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The Oscars Backstage: The Drama You Didn’t Hear About

Backstage at the OscarsThere's nothing like sitting backstage, anxiously waiting for this year’s winners—especially when none disappointed when it came to juicy answers. While many have been complaining that the Oscars were a complete bore, those of us backstage don’t share that sentiment because we got lots of controversial, interesting tidbits from the winners.

We start with the lovely Melissa Leo, who woke up the audience when she dropped a colorful f-bomb, crowning herself as the first Oscar winner to use the term during a speech. She entered the room with a huge smile and was quick to hit the mic with an apology. "I apologize…I really don't mean to offend, and [that was] probably a very inappropriate place to use that particular word."

In case you missed the speech, this was her one-liner: "When I watched Kate [Winslet] two years ago, it looked so much [*&^%$%^&] easier."

Reporters were quick to call her out on her controversial Oscar campaign ad. She responded with: "There’s nothing to vindicate, and there was no campaign. It was a photograph in a magazine. I wanted a pretty photograph in a magazine — that’s all it was."

Christian Bale was quick to dismiss her little fact, he missed her acceptance speech because he was at the bar with his wife and Dickie. "[I thought] it was like other awards where you just walk in and out. Unfortunately, I missed her acceptance speech because they wouldn’t let me in. I was literally banging on the door with Dickie,” said Bale, adding, “I missed her f-bomb but, you know, I’ve laid down many of them myself before."

Bale’s win for Best Supporting Actor in The Fighter was well-deserved, but the actor admits that dramatically altering his body for a role may not be such a wise decision anymore. "If it’s necessary, I’ll do it," he said. "I’m getting a bit older now. I’m starting to recognize if I do too much, there may be no coming back from it. I have a child now. I just want to really be smart about any other body alterations that I make in the future. Who knows? Maybe that will be the last of it [but] I’ve said that a few times before."

So let’s chat Charlie Sheen—a reporter noted that no one does a better meltdown on screen than Bale, and asked him if, since he played a character that’s “chemically enhanced,” he has an opinion on Charlie Sheen. Bale dodged the answer quickly by saying he’s been in China for the past month filming, and has no idea what’s going on.

Aaron Sorkin came backstage with very strong opinions, and I was surprised to find out he initially had doubts/concerns on the young cast of The Social Network. Apparently, he wasn’t sure if they would be able to do justice to his work. "That was the fear that this material isn’t for beginners, but they were the youngest characters I’d ever written…David got the greatest performances out of them."

Sorkin also confessed he has a bromance with David Siedler, who won for Best Original Screenplay for The King’s Speech. Of course, we had to ask his thoughts on Mark Zuckerberg, and he was candid on the subject. "I think he’s been an awfully good sport about this. I don’t think there is anyone here who would want a movie made about things they did when they were 19 years old. And if that movie absolutely positively had to be made, you would want it made only from your point of view. So, my hat’s off to Mark."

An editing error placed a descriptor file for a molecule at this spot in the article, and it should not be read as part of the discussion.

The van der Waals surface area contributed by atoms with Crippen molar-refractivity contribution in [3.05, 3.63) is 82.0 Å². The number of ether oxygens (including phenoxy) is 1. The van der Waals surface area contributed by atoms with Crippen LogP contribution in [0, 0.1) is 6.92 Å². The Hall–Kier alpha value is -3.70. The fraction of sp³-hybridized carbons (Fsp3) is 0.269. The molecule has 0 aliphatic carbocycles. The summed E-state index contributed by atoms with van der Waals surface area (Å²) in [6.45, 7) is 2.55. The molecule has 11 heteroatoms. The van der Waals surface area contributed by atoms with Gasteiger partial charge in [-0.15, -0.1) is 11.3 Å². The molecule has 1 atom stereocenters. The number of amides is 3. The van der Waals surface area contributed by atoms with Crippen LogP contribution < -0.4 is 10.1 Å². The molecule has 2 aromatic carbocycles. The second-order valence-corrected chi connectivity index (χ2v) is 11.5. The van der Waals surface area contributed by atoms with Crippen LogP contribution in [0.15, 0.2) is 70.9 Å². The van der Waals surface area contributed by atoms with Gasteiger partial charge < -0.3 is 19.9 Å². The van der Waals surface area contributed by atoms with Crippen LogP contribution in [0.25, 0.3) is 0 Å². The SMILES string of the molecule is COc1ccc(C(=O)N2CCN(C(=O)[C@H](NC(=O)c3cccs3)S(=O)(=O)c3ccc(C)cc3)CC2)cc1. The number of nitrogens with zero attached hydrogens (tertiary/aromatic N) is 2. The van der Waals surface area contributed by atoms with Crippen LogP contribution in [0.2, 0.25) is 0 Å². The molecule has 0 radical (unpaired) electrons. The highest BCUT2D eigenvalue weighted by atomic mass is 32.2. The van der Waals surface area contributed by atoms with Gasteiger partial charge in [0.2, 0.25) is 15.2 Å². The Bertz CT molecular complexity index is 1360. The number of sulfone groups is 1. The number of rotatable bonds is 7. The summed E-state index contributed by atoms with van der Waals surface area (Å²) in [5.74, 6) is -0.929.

Colin Firth was next, and the press had nothing but love for the actor—we were all excited for his win. We started off by joking with him about the Queen’s royal approval of the film, and that maybe now, with his Oscar win, he would be invited to the royal wedding. The laughs were dismissed quickly when a reporter asked Firth about the new PG-13 version of The King’s Speech. And Bertie did not hold back! Firth said, "I don’t support it. I think the film has its integrity as it stands. I think that scene belongs where it is. I think it serves a purpose. I’m not someone who is casual about that kind of language. I don’t relish [it]. The context of this film could not be more edifying, more appropriate. It’s not vicious."

Before things got really sour, we asked Firth what he plans to do now that awards season is over…and he surprisingly said he’s ready to start cooking. "I started having fantasies about what I’ll do. I think I’m going to start cooking a lot. I don’t think I’m particularly good at it…I tend to find that’s a very good way to decompress. I’ll probably be the only one eating it but that’s what I’m going to do."

We ended the night with Best Actress winner Natalie Portman. The actress dished about her pregnancy, but was keen not to mention the sex of her baby. When asked if she would name her baby Oscar, she laughed it off. "I think that’s probably definitely out of the question."

At one point, a reporter asked Portman why, as the new spokesperson for Dior, she was not wearing the designer and what her thoughts were on the anti-Semitic remarks made by designer John Galliano. But before Portman could say anything, an Academy moderator interrupted and did not allow her to answer the question.

As of yesterday, Portman came out with an official statement saying, "I am deeply shocked and disgusted by the video of John Galliano’s comments that surfaced today. In light of this video, and as an individual who is proud to be Jewish, I will not be associated with Mr. Galliano in any way. I hope at the very least, these terrible comments remind us to reflect and act upon combating these still-existing prejudices that are the opposite of all that is beautiful."

For more of our Oscar coverage and red carpet photos, click through to our Awards Watch section. And to vote on the Best Dressed at this year's Academy Awards (with a chance to win lots of cool prizes), click through to our sister site E!'s Red Carpet Pose Off.

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